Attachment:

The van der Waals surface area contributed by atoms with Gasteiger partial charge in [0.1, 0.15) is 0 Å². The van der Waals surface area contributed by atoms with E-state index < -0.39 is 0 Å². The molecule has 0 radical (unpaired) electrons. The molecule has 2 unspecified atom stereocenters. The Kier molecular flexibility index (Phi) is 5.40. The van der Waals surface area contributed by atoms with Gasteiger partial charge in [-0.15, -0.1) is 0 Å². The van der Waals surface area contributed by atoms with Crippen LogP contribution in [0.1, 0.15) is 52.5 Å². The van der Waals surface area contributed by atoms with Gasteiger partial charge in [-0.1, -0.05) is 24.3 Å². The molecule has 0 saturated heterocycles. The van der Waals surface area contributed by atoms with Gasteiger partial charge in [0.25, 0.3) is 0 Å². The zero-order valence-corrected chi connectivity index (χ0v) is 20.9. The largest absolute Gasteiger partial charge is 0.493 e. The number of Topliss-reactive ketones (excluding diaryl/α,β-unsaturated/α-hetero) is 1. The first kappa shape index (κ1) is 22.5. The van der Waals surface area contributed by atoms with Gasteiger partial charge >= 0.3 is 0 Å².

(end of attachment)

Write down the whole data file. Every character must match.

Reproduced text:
The van der Waals surface area contributed by atoms with Gasteiger partial charge in [0.1, 0.15) is 0 Å². The van der Waals surface area contributed by atoms with E-state index < -0.39 is 0 Å². The molecule has 0 radical (unpaired) electrons. The molecule has 2 unspecified atom stereocenters. The Kier molecular flexibility index (Phi) is 5.40. The van der Waals surface area contributed by atoms with Gasteiger partial charge in [-0.15, -0.1) is 0 Å². The van der Waals surface area contributed by atoms with Crippen LogP contribution in [0.1, 0.15) is 52.5 Å². The van der Waals surface area contributed by atoms with Gasteiger partial charge in [-0.1, -0.05) is 24.3 Å². The molecule has 0 saturated heterocycles. The van der Waals surface area contributed by atoms with Gasteiger partial charge in [0.25, 0.3) is 0 Å². The zero-order valence-corrected chi connectivity index (χ0v) is 20.9. The largest absolute Gasteiger partial charge is 0.493 e. The number of Topliss-reactive ketones (excluding diaryl/α,β-unsaturated/α-hetero) is 1. The first kappa shape index (κ1) is 22.5. The van der Waals surface area contributed by atoms with Gasteiger partial charge >= 0.3 is 0 Å².